During my recce run I was chased by cows (ok, they might have moved in my direction) and then came across a rare breed of white bull looking things with massive horns. Both had calves, so did massive detours round fields and over fences to avoid them. The situations had played on my mind in the build up to the race. I’m terrified of cows and not ashamed to admit I lost of a bit of sleep pre-race because of it. One of my race goals was to get there before I needed a head torch, just so I could see them in advance. The head torch was on, but both herds were off the path. Thank goodness!
Arriving in Hollingbourne (88 miles), I picked up two soft flasks of coke. I was saving coke for my hang-on-in-there last sections fuelling strategy. Once I start on coke it is hard to stomach anything else.
There’s a rolling track all the way to the end after that. No significant climbs, but enough undulation to make your legs think otherwise. I was trying not to think of the 15 miles ahead and just focus on one mile at a time. I was hard to recall the route in the dark, but I remembered all the significant junctions/turns.
Karen was very excited when I got to Charing (96 miles) as I was now only three minutes behind the two guys in front, which obviously gave me a massive boost. In my head I was sprinting, but my Garmin was telling me otherwise.
The track along to the final aid station is long and straight. There are no significant landmarks or route changes to remind me where I was. Arriving at Dunn Street Farm (99 miles), the aid station was a bit back from the road so I just gave me name and number, checked that I didn’t need to go in and just kept going. There were a few head torches in the aid station, but I just assumed it was the marshals.
Only five miles to go, I was through the fields staying alert for the right turn though St Mary’s Church. As I turned I saw two head torches approximately at a rapid rate. I knew then I’d passed them at the checkpoint and whoever it was, wasn’t going to be chicked. On the road, with a few miles to go, Ry Webb and his pacer went storming passed me soon after. I tried to stay with them – mainly for some company – but I lost the inclination (and ability) and dropped back to my own pace. Even taking a few walking breaks, as I was all out of energy.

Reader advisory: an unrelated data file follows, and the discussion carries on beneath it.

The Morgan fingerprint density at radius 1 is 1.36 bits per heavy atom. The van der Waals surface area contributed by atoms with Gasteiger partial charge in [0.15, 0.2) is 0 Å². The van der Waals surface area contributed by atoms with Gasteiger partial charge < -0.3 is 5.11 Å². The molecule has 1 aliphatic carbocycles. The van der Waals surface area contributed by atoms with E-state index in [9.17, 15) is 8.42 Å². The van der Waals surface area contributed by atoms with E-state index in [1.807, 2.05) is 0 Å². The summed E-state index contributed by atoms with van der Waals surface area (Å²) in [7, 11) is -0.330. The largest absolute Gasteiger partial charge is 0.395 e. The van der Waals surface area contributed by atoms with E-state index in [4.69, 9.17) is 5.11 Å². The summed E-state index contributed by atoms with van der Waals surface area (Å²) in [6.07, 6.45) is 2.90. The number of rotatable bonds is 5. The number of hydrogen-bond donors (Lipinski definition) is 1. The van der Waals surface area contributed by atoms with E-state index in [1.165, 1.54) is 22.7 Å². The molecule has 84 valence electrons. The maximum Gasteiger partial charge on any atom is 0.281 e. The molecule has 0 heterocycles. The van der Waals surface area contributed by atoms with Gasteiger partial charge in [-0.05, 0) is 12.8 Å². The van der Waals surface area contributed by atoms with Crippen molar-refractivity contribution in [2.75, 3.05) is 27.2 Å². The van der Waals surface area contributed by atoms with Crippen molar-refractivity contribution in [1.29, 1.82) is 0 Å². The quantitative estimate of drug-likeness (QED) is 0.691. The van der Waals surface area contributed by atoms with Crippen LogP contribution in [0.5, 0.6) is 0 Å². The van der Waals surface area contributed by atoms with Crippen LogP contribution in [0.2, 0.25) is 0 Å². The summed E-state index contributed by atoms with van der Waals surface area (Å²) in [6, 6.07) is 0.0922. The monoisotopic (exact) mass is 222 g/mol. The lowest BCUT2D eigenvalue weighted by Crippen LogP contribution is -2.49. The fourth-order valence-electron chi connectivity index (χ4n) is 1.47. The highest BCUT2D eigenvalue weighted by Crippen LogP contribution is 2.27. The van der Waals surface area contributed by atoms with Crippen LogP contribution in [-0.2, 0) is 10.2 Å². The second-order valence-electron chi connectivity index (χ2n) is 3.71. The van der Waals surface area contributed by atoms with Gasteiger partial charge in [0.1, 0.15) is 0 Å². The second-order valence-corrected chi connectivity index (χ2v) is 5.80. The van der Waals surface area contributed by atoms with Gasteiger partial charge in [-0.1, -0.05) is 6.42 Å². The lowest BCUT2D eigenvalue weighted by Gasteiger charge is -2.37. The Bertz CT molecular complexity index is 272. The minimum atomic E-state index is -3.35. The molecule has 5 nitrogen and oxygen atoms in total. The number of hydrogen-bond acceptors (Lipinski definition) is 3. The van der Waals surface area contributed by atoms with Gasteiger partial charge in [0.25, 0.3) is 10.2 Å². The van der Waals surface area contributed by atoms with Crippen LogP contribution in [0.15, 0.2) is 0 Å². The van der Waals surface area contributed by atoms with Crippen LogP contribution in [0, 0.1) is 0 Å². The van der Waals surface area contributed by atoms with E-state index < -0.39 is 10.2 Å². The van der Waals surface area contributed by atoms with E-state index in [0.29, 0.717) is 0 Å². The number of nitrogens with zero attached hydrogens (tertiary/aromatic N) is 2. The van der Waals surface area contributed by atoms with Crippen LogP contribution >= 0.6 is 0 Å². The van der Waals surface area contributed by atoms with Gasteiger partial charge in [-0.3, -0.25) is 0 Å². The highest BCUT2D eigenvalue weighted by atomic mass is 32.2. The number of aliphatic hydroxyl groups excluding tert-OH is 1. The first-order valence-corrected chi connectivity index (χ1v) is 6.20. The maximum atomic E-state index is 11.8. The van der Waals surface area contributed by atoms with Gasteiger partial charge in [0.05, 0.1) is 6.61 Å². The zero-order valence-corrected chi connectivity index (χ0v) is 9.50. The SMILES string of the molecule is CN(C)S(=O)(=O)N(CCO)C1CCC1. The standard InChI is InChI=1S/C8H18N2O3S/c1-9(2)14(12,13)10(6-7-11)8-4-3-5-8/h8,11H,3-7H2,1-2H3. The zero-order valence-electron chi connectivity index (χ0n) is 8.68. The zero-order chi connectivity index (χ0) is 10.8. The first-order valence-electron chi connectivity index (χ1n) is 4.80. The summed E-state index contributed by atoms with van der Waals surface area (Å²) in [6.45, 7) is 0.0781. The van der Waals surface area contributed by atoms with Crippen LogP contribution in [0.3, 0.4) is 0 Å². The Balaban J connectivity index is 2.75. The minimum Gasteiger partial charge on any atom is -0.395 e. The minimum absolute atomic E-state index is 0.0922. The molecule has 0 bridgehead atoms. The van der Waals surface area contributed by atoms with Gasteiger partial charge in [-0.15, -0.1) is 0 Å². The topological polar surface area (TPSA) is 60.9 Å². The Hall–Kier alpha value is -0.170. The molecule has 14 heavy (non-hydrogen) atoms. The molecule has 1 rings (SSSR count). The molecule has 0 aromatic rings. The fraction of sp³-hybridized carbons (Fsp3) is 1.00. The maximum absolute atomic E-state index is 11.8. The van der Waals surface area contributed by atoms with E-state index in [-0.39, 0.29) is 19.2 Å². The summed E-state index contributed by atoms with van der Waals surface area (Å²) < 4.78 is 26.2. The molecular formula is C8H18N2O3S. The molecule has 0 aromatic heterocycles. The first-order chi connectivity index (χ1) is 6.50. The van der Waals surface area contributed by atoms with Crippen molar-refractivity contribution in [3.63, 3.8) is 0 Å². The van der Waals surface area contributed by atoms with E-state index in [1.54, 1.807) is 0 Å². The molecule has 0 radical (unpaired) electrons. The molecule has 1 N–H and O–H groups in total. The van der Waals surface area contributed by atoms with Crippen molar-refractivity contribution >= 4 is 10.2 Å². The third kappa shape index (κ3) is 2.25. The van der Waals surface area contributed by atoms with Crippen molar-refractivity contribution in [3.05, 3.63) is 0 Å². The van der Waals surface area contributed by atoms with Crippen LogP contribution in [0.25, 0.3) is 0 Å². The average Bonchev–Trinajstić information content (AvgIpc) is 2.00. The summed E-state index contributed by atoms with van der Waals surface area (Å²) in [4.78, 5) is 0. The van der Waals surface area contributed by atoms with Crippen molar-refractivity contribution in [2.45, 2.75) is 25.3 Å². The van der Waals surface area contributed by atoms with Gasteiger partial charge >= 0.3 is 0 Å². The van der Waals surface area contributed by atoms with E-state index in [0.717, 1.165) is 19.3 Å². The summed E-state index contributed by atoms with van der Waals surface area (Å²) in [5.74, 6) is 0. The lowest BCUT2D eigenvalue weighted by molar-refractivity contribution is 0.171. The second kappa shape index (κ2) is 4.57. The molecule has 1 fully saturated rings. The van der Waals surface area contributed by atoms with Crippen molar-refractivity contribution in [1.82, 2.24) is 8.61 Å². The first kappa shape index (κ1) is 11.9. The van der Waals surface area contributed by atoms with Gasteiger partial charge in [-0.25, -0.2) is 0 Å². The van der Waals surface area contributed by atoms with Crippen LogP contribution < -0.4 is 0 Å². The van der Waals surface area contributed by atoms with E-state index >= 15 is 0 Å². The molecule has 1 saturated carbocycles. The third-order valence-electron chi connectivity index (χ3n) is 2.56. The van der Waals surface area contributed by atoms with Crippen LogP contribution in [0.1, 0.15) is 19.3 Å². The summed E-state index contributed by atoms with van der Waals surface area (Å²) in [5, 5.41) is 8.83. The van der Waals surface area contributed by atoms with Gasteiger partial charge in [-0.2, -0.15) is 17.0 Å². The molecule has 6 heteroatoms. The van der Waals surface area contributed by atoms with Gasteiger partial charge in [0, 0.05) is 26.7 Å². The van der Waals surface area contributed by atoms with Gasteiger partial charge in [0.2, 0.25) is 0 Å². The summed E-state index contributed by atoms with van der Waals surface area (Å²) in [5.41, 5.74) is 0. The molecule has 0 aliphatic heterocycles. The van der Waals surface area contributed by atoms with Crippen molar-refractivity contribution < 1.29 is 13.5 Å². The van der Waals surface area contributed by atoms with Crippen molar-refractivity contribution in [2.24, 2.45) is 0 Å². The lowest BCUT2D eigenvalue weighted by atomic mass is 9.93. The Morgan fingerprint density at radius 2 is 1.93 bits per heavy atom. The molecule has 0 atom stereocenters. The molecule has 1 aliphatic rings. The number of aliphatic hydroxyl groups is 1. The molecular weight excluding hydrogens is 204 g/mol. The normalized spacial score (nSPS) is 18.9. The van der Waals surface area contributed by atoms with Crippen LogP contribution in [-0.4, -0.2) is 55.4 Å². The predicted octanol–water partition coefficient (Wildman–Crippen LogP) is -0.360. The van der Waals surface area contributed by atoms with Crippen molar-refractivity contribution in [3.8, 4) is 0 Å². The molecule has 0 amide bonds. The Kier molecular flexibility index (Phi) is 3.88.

Hitting Ashford, this time I took the right route to sports stadium. Unlike my recce, when I beyond fecked with dehydration and decided to add some extra distance. Again, I was kind of disappointed that the man and the dog from Drew’s video wasn’t there, but I was pretty happy it was going to be over. And I’d managed to take another half hour off the record.
So, I finished first lady with a new course record of 18:34 (previous CR was 19:20) and was over the moon happy. It was a big risk doing the race, but a risk that was worth taking.
I couldn't have done it without Karen, who was amazing all day! Thank you xx
I have now completed all of the CR 100 mile races. That was one of my reasons for doing NDW100. Plus, I’ve also got points to reapply for UTMB. Another reason. But above everything, it’s just always great to be a part of Centurion races. And such a great honour to wear the team shirt. Thanks, as always, to James, Drew, Nici and all the great marshals… now what 50 milers can I do next?
Neil Kirby 16:46
James Poole 17:20
John Stocker 18:03
Debbie Martin-Consani 18:34
Annabelle Stearns 21:41Wendy Shaw 22:33